The family and history records of Green Farms in Grayson County, Kentucky, document how a small farm developed into a major mercantile enterprise. Green Farms developed major holdings not only in agriculture, but also lumbering, milling, banking, and stockbreeding. Its records are a microcosm of marketing and distribution methods and other developments in Kentucky agriculture in the late 19th and early 20th century. The records include chiefly business correspondence, account books and other administrative records, and legal documents relating to loans, investments, and land purchases, together with personal correspondence and photographs of the Green family. There are also oral history interviews with five persons associated with Green Farms.
Open to researchers
Copyright has not been assigned to the University of Louisville; please consult a reference archivist for more information.
61 linear feet (13 records center boxes, 57 manuscript boxes, 13 half-manuscript boxes, 2 flat boxes, 1 microfilm box, and 55 packages wrapped in brown paper)
The Green Family Farms were a business dynasty that operated in Grayson County, Kentucky for over 140 years. The family became one of the most prominent families in Kentucky in the late nineteenth century due to their business successes. The Green Family Farms also helped establish the town of Falls of Rough in Grayson County.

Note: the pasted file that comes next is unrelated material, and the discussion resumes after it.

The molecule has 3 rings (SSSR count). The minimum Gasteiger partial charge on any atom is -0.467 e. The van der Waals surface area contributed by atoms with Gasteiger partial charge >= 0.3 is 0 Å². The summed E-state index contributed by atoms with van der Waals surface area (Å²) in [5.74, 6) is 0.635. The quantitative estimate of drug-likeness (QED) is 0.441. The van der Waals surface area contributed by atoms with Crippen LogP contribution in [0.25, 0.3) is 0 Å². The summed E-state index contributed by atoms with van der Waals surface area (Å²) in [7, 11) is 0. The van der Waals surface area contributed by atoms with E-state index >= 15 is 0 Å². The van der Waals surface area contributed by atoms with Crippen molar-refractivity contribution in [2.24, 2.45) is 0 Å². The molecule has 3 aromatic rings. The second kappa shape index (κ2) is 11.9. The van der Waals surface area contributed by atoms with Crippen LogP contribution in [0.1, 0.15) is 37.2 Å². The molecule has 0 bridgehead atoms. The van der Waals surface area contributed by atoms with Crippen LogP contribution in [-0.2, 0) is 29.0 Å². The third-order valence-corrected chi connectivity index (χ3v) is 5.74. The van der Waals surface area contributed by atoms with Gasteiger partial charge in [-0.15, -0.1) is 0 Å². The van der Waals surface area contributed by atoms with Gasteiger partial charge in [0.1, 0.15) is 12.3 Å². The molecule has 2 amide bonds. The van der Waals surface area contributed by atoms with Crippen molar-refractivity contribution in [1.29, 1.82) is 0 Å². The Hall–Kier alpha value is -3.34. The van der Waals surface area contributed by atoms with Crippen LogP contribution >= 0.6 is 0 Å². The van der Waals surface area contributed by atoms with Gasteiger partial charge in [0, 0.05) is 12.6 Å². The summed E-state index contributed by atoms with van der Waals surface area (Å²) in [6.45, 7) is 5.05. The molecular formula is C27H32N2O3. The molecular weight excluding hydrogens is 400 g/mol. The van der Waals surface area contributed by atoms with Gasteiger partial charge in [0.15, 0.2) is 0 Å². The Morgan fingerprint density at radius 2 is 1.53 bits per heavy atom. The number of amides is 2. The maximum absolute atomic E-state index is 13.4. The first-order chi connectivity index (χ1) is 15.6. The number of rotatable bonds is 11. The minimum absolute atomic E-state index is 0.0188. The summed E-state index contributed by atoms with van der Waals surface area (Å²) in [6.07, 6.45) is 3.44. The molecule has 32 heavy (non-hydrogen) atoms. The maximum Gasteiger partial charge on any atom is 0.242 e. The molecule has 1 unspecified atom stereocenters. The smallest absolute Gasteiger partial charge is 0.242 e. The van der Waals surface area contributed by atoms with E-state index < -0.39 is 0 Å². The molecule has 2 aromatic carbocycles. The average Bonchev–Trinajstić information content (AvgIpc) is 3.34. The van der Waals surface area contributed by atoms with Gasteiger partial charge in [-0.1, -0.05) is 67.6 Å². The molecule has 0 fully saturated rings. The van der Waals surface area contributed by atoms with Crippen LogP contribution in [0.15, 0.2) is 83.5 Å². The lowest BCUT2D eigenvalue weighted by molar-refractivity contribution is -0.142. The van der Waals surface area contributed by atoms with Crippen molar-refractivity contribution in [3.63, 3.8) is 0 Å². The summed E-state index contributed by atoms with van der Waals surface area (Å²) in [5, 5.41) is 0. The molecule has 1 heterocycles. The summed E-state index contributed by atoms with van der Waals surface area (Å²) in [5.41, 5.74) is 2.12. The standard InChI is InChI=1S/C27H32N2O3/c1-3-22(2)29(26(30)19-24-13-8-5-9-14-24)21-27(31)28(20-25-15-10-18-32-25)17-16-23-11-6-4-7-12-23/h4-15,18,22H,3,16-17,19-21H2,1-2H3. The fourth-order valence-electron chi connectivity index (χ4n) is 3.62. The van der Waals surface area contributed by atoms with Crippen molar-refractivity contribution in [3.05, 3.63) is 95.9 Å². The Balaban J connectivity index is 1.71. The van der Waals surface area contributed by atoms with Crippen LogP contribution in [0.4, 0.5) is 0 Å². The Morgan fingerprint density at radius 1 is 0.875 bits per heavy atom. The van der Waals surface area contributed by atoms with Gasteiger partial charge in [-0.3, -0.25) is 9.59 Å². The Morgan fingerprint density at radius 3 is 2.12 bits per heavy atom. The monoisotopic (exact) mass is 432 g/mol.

In 1829, Willis Green, an attorney and War of 1812 veteran, purchased land near the Rough River. There was already a gristmill and sawmill on the property in the 1820s. Green expanded the enterprise by adding a wool carding mill and a general store. By the 1850s, Willis Green’s health forced him to hand over primary responsibility for the business to his nephew Lafayette, a lawyer and aspiring politician. Lafayette and his eldest son, Willis, expanded the community with the assistance of the Louisville, Hardinsburg, and Western Railroad in the 1890s. The railroad allowed the Green family to start a shipping enterprise that specialized in lumber, tobacco, and livestock.
Upon Lafayette Green’s death in 1907, the estate and business was passed on to his four children: Willis, Preston, Jennie, and Robert. Jennie Green gave up her share of the inheritance in 1911 for unknown reasons. The Green family’s business ventures declined during the Great Depression. They dropped even further when the Louisville & Nashville Railroad took over and dismantled the Louisville, Hardinsburg, and Western Railroad.
None of Lafayette Green’s children married or had children of their own so when Willis, Robert, and Preston died in the 1940s, the estate was passed on to Jennie Green. Jennie operated the gristmill, general store, and farm on a limited basis until her death in 1965. From there, the property was inherited by Mary McGee O’Neill, a distant cousin of the Greens.